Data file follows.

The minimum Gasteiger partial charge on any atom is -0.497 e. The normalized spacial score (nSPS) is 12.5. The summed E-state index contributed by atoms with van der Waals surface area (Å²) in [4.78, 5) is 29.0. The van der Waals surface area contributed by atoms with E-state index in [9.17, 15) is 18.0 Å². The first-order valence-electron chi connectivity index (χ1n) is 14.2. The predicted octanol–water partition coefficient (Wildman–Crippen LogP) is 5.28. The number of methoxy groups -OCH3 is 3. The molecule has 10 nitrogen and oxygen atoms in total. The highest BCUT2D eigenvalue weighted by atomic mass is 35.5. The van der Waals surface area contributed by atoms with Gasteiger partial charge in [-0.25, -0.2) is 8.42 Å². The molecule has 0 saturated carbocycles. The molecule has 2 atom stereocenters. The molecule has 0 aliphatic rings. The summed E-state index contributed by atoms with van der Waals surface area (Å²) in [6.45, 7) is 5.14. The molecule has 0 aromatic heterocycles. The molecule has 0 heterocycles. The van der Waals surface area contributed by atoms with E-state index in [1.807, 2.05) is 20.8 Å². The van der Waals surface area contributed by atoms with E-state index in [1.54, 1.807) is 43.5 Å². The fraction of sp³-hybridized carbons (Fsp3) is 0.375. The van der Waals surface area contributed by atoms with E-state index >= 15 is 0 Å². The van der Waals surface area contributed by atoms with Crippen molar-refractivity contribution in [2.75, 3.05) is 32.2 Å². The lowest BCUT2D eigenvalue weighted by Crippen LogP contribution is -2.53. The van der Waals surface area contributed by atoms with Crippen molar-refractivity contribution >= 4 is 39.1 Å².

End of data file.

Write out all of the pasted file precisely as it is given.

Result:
The minimum Gasteiger partial charge on any atom is -0.497 e. The normalized spacial score (nSPS) is 12.5. The summed E-state index contributed by atoms with van der Waals surface area (Å²) in [4.78, 5) is 29.0. The van der Waals surface area contributed by atoms with E-state index in [9.17, 15) is 18.0 Å². The first-order valence-electron chi connectivity index (χ1n) is 14.2. The predicted octanol–water partition coefficient (Wildman–Crippen LogP) is 5.28. The number of methoxy groups -OCH3 is 3. The molecule has 10 nitrogen and oxygen atoms in total. The highest BCUT2D eigenvalue weighted by atomic mass is 35.5. The van der Waals surface area contributed by atoms with Gasteiger partial charge in [-0.25, -0.2) is 8.42 Å². The molecule has 0 saturated carbocycles. The molecule has 2 atom stereocenters. The molecule has 0 aliphatic rings. The summed E-state index contributed by atoms with van der Waals surface area (Å²) in [6.45, 7) is 5.14. The molecule has 0 aromatic heterocycles. The molecule has 0 heterocycles. The van der Waals surface area contributed by atoms with E-state index in [1.807, 2.05) is 20.8 Å². The van der Waals surface area contributed by atoms with E-state index in [1.54, 1.807) is 43.5 Å². The fraction of sp³-hybridized carbons (Fsp3) is 0.375. The van der Waals surface area contributed by atoms with E-state index >= 15 is 0 Å². The van der Waals surface area contributed by atoms with Crippen molar-refractivity contribution in [2.75, 3.05) is 32.2 Å². The lowest BCUT2D eigenvalue weighted by Crippen LogP contribution is -2.53. The van der Waals surface area contributed by atoms with Crippen molar-refractivity contribution >= 4 is 39.1 Å².